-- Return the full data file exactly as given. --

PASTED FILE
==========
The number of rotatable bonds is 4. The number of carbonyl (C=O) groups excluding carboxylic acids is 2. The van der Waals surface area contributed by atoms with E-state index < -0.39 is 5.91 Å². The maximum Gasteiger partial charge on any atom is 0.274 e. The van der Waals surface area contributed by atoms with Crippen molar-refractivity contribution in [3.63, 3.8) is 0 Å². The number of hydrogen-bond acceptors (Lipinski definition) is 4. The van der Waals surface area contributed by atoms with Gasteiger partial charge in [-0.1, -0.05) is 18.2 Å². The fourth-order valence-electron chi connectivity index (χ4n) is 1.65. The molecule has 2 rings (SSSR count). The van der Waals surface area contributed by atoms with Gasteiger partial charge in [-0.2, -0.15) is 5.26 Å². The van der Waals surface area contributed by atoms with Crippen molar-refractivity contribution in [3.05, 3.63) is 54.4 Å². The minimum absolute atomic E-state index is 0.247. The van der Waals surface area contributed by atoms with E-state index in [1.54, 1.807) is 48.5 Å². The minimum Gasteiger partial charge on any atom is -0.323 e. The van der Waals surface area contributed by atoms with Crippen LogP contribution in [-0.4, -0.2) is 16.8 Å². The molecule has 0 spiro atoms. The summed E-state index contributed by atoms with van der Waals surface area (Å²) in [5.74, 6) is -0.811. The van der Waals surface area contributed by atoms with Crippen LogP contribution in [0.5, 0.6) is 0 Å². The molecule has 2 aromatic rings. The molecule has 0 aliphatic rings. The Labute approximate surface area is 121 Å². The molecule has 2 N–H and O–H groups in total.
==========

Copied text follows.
The number of rotatable bonds is 4. The number of carbonyl (C=O) groups excluding carboxylic acids is 2. The van der Waals surface area contributed by atoms with E-state index < -0.39 is 5.91 Å². The maximum Gasteiger partial charge on any atom is 0.274 e. The van der Waals surface area contributed by atoms with Crippen molar-refractivity contribution in [3.63, 3.8) is 0 Å². The number of hydrogen-bond acceptors (Lipinski definition) is 4. The van der Waals surface area contributed by atoms with Gasteiger partial charge in [-0.1, -0.05) is 18.2 Å². The fourth-order valence-electron chi connectivity index (χ4n) is 1.65. The molecule has 2 rings (SSSR count). The van der Waals surface area contributed by atoms with Gasteiger partial charge in [-0.2, -0.15) is 5.26 Å². The van der Waals surface area contributed by atoms with Crippen molar-refractivity contribution in [3.05, 3.63) is 54.4 Å². The minimum absolute atomic E-state index is 0.247. The van der Waals surface area contributed by atoms with E-state index in [1.54, 1.807) is 48.5 Å². The minimum Gasteiger partial charge on any atom is -0.323 e. The van der Waals surface area contributed by atoms with Crippen LogP contribution in [-0.4, -0.2) is 16.8 Å². The molecule has 0 spiro atoms. The summed E-state index contributed by atoms with van der Waals surface area (Å²) in [5.74, 6) is -0.811. The van der Waals surface area contributed by atoms with Crippen LogP contribution in [0.5, 0.6) is 0 Å². The molecule has 2 aromatic rings. The molecule has 0 aliphatic rings. The Labute approximate surface area is 121 Å². The molecule has 2 N–H and O–H groups in total.